Image by Gerd Altmann from Pixabay

June 3, 2019; Hyperallergic

A crowdsourced, anonymized Google Sheet released late last week records the salaries of museum and art nonprofit employees.

Michelle Millar Fisher, a Philadelphia Museum of Art Assistant Curator, created and shared the spreadsheet on May 31st. (The list conceals names but not job titles; early contributors masked their institutions’ names but later entries for the most part reveal them.) When the arts and culture news site Hyperallergic initially reported on the phenomenon, the spreadsheet had 660 entries. As of June 6th, it had grown to more than 1,800 entries, including prominent art institutions from across the US. New entries are still being welcomed via a Google form.

A comprehensive glimpse into the state of working conditions in the arts, the open spreadsheet includes details such as whether the position includes health and retirement benefits or parental leave, and any academic degrees required. (There’s an optional space for respondents to leave any gender or racial identifiers, too.) The page also has tabs with the salaries of top staff, links to the 990 forms of some of the institutions, and a collection of resources for worker support, making it a rich self-help tool for users.

This spontaneous act of “radical transparency” calls attention to the unsustainability of these wages. Its immediacy and collective response makes it difficult to dismiss. Also, as Zachary Small writes,

Those who contributed to the spreadsheet hope that transparency will lead to some sort of remuneration reform that may also contribute to further diversifying the field across socioeconomic categories. Even as museums are described as “cash-strapped” and expensive to run, their employees (and the public) are increasingly aware of how infeasible it is for people from low-income or middle-class backgrounds to work in such institutions without other independent sources of income.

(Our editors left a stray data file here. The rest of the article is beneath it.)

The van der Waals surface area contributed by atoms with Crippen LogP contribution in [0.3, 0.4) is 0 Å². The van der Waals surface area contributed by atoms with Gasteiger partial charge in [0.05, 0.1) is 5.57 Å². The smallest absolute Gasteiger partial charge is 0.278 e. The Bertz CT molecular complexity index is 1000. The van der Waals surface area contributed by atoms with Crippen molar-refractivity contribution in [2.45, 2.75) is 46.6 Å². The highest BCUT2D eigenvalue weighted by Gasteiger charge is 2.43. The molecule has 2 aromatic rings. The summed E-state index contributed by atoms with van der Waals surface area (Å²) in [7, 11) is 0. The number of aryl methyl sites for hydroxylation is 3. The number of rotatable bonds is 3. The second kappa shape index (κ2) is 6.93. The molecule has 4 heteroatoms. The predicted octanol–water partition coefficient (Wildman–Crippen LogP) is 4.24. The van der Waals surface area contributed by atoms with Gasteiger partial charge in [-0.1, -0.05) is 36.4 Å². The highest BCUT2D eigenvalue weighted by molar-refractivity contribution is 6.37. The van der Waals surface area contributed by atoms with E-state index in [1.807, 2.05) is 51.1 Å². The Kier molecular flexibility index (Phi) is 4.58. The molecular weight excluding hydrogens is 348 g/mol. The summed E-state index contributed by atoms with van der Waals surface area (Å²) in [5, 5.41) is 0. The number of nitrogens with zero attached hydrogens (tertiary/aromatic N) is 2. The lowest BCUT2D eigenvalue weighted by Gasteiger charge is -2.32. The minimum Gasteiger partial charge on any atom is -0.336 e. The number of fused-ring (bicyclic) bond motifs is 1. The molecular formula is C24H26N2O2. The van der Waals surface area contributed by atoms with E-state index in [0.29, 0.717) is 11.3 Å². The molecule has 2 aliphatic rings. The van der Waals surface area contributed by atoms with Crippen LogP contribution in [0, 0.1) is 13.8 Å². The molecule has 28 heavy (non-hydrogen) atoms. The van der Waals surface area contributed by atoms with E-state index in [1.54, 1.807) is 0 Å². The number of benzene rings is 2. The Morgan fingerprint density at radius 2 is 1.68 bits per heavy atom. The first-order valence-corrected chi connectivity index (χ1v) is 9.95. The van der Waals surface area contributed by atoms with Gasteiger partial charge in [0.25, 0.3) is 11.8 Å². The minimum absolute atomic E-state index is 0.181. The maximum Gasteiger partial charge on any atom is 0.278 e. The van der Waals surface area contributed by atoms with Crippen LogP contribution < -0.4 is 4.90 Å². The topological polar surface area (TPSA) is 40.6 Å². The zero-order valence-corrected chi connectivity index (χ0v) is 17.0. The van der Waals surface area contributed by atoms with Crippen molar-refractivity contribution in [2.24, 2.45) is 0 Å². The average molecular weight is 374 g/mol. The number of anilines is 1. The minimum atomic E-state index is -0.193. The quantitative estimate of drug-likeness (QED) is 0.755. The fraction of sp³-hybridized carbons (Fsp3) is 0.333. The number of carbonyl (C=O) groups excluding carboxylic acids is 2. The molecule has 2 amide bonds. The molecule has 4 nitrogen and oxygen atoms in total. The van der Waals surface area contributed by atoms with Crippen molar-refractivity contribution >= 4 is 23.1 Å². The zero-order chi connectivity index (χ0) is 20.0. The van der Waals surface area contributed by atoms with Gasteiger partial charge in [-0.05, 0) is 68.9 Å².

The Nonprofit Quarterly has reported before on nonprofit wage ghettos. While the coverage has largely focused on obvious culprits like the home care and child care industries, where nonprofits are significant actors, Ruth McCambridge pointed out the “unending supply of rationalizations for creating wage ghettos” sector-wide. The glaring gap between top executives and line workers in the case detailed in her article, where a nonprofit executive director’s salary was $667,063 and a home health care aide made $23,000 with no benefits, is comparable to that between the president of the Art Institute of Chicago earning $593,895 a year when multiple positions listed in the spreadsheet pay salaries of $45,000 and less.

While there are encouraging signs, such as emerging pay parity between nonprofit and for-profit businesses and the average nonprofit salary in Minnesota overtaking that of the public sector, nonprofit sector wage struggles continue—the recent CAMBA legal workers strike being one example. NPQ’s call to adopt “sustainability of the workforce as a core principle” is as relevant as ever.

What will it take to make the shift from the unjust operating environment of the default enterprise model to treating workers as if they mattered? In addition to policy and contract negotiation strategies and alternative enterprise solutions, NPQ has suggested that actors in the sector in positions to make change ought to pay close attention to workers when they speak up, as the museum and art workers have here, even getting into common cause with them, as has happened in some states where fields of nonprofits pushed back against substandard compensation.

Nonprofit workers outside the art and museum arena should consider what they can take from this movement and how they might respond. These ideas might lead them to call to account not just their employers, but also the policymakers and funders who allow for wages that people can’t live on.—Kori Kanayama